This was right on the Abkhazia-Russia border. Free business name for you entrepreneurs out there. You’re welcome.
People are gentle! They don’t jaywalk. Cars stops for pedestrians (I can hear Russians saying, “We do?”) When they see you are a distant traveler, they are kind and welcoming, often. I am going to go out on a limb and also say men respect women more than most places. I never see guys catcall girls, and I doubt my lack of Russian prevents me from really hearing what’s going on.
“Pants Plants”, another FREE business idea from The Dromomaniac!
Russians don’t speak English.
This is actually true, few speak English, but many people are quick to whip out their phones and use Google Translate (works offline, too) and are patient. I stayed at a place in Abkhazia where it was tough to communicate, but the owner managed to say that I should wait for two girls from St. Petersburg to arrive, which is shorthand for “it’s our best chance” as St. Petersburg is far and away the most cosmopolitan of Russian cities.
I take full responsibility for not being a diligent student of Russian, but how can I tear myself away from Jiminy Glick interviewing Steve Martin
This was a good-sized supermarket, OK, but this much vodka?! This says a lot. It reminded me of the dried ham aisle in Spain and the salsa aisle in Texas.
Russia is expensive.
expensive. For years the exchange rate hovered at 30-35 rubles to the dollar, but now it is 63 rubles = $1 (70 rubles = 1 euro) which, of course, makes a huge difference. I wouldn’t travel the length of the country at the old exchange rate.
Here are some typical costs:
Local bus ticket: 18-25 rubles
Shawarma: 120-150 rubles
Gas: 32 rubles a liter
Hostels: always possible to find a bed for 400-600 rubles
Water: 20-25 rubles for 1.5 liters (about half the time tap water is potable.)
Bananas: often 60-65 rubles a kg.
Boris and I were comparing tans until security threw me out.
Boris Yeltsin is remembered and denounced in Russia as a bumbling fool.
In his hometown of Yekaterinburg, at least, he appears to be beloved. There is a very impressive Yeltsin Center where I spent hours going over his legacy. It may lean towards hagiography, but the 1990s were tough, nearly impossible times in Russia.
What is the memory of Boris Yeltsin in the west? It’s probably standing on the tank as much as the drinking, presiding over the economic downturn, the subsequent lower status of Russia in the world after the breakup of the Soviet Union, mistrust of democracy and change—all of which begat Putin.
Did you know there is a band from Missouri called “Somebody Still Loves You Boris Yeltsin”? This is their best song, Pangea
I am a sucker for this stuff. I love all the patriotic Soviet mosaics, murals and statues.
You cross the mighty Ural Mountains and—voila! You are in Asia with its endless taiga of birch forests.
There are no mountains that I saw, no grand pass where you reach a summit and suddenly you are in Asia. I didn’t even notice a change in elevation. I am still waiting for the taiga. I see lots of beautiful wildflowers, pretty wooden homes in old villages, patches of forest, but mostly swampy, boggy, fallow land. My hunch is that if it exists, it is going to be on the other side of Lake Baikal.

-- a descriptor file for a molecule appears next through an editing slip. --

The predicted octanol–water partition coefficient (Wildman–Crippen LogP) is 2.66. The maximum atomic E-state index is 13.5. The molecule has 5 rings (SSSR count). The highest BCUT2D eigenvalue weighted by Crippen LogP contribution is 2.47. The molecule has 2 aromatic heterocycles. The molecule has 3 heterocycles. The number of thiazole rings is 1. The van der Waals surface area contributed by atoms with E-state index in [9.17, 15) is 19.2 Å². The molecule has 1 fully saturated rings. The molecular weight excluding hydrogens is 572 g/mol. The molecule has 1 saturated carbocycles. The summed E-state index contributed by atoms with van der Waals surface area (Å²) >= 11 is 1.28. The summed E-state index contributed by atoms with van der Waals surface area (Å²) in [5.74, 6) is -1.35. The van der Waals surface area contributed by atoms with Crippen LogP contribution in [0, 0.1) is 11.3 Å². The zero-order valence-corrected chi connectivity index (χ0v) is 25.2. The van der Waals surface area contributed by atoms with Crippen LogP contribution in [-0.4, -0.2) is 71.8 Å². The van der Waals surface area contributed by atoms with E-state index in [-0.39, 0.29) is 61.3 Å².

The view when you first “enter” Siberia. Could be lots of places. This was my blablacar ride share. I am eager to get out of the urban landscape. By now I have been in 11 of Russia’s 12 largest cities. Nizhny Novgorod, stop trying to hide. You WILL be visited!
I love juxtapositions of new and old, sacred and profane, apples and oranges. Above is an enormous Soviet-era “victory” star. Below is an American fast food chain that has exploded in Russia, even more than KFC, Burger King, and McDonald’s. This is in Chelyabinsk. You may not know Chelyabinsk, but you might recall the meteor that crashed down a few years ago in Russia. That was near Chelyabinsk.
The next blog post
is all about practical information, but I’ll say a quick thing about flights.
To minimize backtracking I flew into Sochi on the Black Sea coast, but the cheapest flights, if coming from the west, are probably on Pegasus via Istanbul (the Asian-side airport) to Krasnodar. flydubai flies to Yekaterinburg; that could be an interesting backdoor to Siberia. They also go to Samara and Rostov-on-Don. My intention is to go to Vladivostok and then fly back across the whole country to St. Petersburg, and this should cost less than $250 for a 9+ hour flight. Russia is quite reasonable. Last year I flew from St. Petersburg to Bulgaria for not much more than $100 one way, and that’s not a short flight either.
Sochi might not have been the best place to start, but I loved all the horror stories
of the Olympics preparation as epitomized by the hashtag, #sochiproblems, and was curious to see it. Now that the Olympics are over, there is some excellent infrastructure, but some serious white elephant facilities that look ridiculous next to the Black Sea—–which is a ridiculous place to have winter Olympics anyway.
Why don’t you stay with me? You can follow along with RSS, subscribe to an email feed, see what’s cooking on Facebook, pray that I’ll say something witty on Twitter, check for a non-boring photo on Instagram, and if you are really slumming it, there’s always Google+.
This is the first city I came to in Siberia, Tyumen, and was surprised to see water skiing. It’s the oldest city in Siberia, 430 this year, and has the highest GDP of any town in Russia, I read. It should be the farthest north I will get in Siberia, so probably not much frozen tundra on this trip.